Southeast Asia is due to its richness in species one of the “hot spots” of biodiversity. This comprises not only terrestrial and marine organisms but also limnic groups, such as e.g. the Gastropoda among the Mollusca, one of the largest phyla of animals second only to the arthropoda (insects, crustacean etc.). However, following the initial discoveries and the descriptions of new taxa and species found in Southeast Asia since the 19th century and surveys in the course of WHO activities for protection against human diseases, in particular Schistosomiasis, in the 1960s, research focussing on limnic gastropods has continuously decreased. Notable exceptions to this are the interest of parasitologists studying gastropods as intermediate hosts in the course of several infection’s life cycle (e.g. work done by D. Krailas in Thailand). Only recently a renewed interest came from evolutionary biologists and systematists, focussing on limnic taxa as model system e.g. for speciation and biogeography studies (e.g. work done by M. Glaubrecht and others).
Biodiversity in this context is understood as not only species diversity (or taxonomic disparity) of organisms from different (in this case limnic) environments, but also the genetic diversity within individual taxa (i.e. here in particular species). Accordingly, based on an organismic, i.e. comprehensive holistic approach using representative samples of individual populations in the field (within a naturally evolving geographical framework), we here suggest to study the phenotypic, genetic and ecological diversity using limnic gastropods as exemplar model system. In this context we plan to focus on the taxonomic and genetic diversity of selected limnic gastropods (although other taxa will also be collected in the field and deposited in museum collections for further studies).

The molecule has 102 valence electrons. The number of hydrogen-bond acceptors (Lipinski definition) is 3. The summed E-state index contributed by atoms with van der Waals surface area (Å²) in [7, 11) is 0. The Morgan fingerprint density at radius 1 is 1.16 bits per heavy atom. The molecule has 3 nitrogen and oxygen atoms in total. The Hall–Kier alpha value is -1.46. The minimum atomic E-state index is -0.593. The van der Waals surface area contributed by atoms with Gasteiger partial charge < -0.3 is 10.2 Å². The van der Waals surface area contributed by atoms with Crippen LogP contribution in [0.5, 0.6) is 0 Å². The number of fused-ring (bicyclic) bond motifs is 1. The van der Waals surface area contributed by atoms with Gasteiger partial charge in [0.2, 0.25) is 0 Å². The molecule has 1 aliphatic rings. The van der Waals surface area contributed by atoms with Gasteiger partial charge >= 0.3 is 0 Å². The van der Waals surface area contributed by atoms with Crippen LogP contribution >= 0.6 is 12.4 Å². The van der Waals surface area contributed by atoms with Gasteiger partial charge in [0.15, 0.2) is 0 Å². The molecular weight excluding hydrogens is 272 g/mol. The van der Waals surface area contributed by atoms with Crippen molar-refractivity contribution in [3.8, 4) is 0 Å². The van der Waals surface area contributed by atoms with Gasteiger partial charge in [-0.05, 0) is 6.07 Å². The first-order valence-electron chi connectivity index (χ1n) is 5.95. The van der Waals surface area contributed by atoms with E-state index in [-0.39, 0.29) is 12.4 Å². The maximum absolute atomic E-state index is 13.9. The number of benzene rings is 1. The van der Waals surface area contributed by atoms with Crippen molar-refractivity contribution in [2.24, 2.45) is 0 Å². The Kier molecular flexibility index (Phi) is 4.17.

We suggest among the Cerithiodea, a basal, ecologically and phylogenetically most important, essentially marine Caenogastropoda group, to focus on the family Thiaridae. This group represents, as became evident in recent studies (Glaubrecht 1996; Lydeardy et al. 2002; Strong et al. 2010), one of the two (or three) independent invasions into and colonizations of freshwater habitats, and which are mainly distributed in Southeast Asia having an importance as intermediate hosts for infections in humans.
Within the Thiaridae we plan to focus on two genera, viz. Melanoides and Thiara which are widely distributed with many congeneric species and constituent populations both in Thailand and in SE Asia. They are described as being phenotypically highly polymorphic and known, due to most recent preliminary molecular studies, to be genetically diverse.
Our aim is, based on a most comprehensive survey and collections from various regions, drainage systems and locations essentially in Thailand (with reference to extralimital locations), to characterize the phenotypical and especially the genetical diversity, disparity and variability.
We will use conchological parameters (shell biometry), radula morphology (scanning electron microscopy), reproductive strategy (number and embryonic stages of the brood in these viviparous snails), and parasitic infections in concern with mitochondrial gene sequencing (16S and COI gene fragments of about 900 and 600 bp, respectively, with known primers developed for thiarids in our lab in Berlin).
This will provide the data basis for various phylogenetical and phylogeographical analyses using standard algorithms and program packages (MP, ML, NJ and Bayesian analyses).